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I am new in R (statistic packet) programming and I would like to make an 1way anova.

My frame of data is like that

     q1 sex
1    N   M
2    Y   F
3    U   F
1000 Y   M

Could you help me please ?

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But you do not have a continuous variable to be used as an outcome??? – 42- Apr 29 '11 at 18:09
Could you give a bit more information? Did you manage to import your data and get it as a data.fram in R? If so, could you just give us the output of head(yourdataframe) and str(yourdataframe)? – Thilo Apr 29 '11 at 18:09
Just curious, could one map the alphabet in lexographic order, and M/F to 1/2 in order to do this? Or does that not apply because q1 is not necessarily related in that order? Maybe you would analyze the M/F variance for each q1 value, and then combine it into a chi-square distribution? – bdares Apr 29 '11 at 18:11
A cite from wikipedia: "In statistics, one-way analysis of variance (abbreviated one-way ANOVA) is a technique used to compare means of two or more samples (using the F distribution). This technique can be used only for numerical data[1]." You only have factorial data. Is there any numerical relation between you data? If so you can fit on this. But be careful not to introduce some meaningless scale as the lexicographic order - there is nothing that guarantees you that the distance between N and M is the same as between M and Q. – Thilo Apr 29 '11 at 18:22 – Roman Luštrik Apr 29 '11 at 18:49

Following up on @Thilo's and @DWin's comments above: if you really want to analyze the relationship between two categorical variables, you might try something like this:

## make up random data (no real pattern)
dat <- data.frame(q1=sample(c("N","Y","U"),size=1000,replace=TRUE),
dtab <- with(dat,table(q1,sex))

It would be really helpful from the point of view of answering your questions to have some more context: what question are you trying to answer? Also, as always, it's nice to have a reproducible example (just to save the time of coming up with my own way of generating some fake data to play with).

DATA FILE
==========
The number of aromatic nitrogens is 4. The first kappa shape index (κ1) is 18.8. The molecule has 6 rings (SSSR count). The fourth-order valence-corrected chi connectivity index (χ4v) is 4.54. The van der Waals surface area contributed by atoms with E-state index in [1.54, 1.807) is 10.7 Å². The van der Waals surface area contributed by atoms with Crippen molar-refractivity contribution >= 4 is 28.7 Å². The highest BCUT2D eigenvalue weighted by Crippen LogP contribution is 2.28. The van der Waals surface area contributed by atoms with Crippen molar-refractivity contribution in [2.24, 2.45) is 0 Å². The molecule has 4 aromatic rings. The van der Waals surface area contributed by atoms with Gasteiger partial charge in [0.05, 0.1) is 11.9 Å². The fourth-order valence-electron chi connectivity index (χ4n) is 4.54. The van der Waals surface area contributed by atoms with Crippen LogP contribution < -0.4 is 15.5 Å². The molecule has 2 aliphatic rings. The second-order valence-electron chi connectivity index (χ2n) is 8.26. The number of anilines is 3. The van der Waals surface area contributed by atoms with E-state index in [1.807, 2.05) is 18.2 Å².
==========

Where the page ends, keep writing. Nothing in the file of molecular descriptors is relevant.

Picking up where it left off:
One small point is that the Pearson chi-square test is testing for association; it doesn't distinguish between response and predictor variables as the ANOVA framework does.

Of course, if you really have a continuous response variable that you're neglecting to tell us about, then this won't be too useful ...

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This link might be useful. It seems ot give an example of how you can do this.

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Thanks for your help But I do something wrong frameq7 = data.frame(q7,sex) frameq7 <- frameq7[order(sex),] r <- lm(q7~sex, data=frameq7) Error in storage.mode(y) <- "double" : invalid to change the storage mode of a factor In addition: Warning message: In model.response(mf, "numeric") : using type="numeric" with a factor response will be ignored anova(r) – user494766 Apr 29 '11 at 19:12
This looks very similiar: – John Kane Apr 29 '11 at 19:21
It looks even more similar to: Apparently user494766 is not understanding what she is being told here. – 42- Apr 29 '11 at 20:23
I did not take an answer so I wrote in two forums the same question. is it so bad ? my problem still exists :( – user494766 Apr 29 '11 at 20:32
@John: not that similar since in that question there at least existed a continuous variable that could be used as the response ... this questioner is either confused or has a different sort of question – Ben Bolker Apr 29 '11 at 21:06

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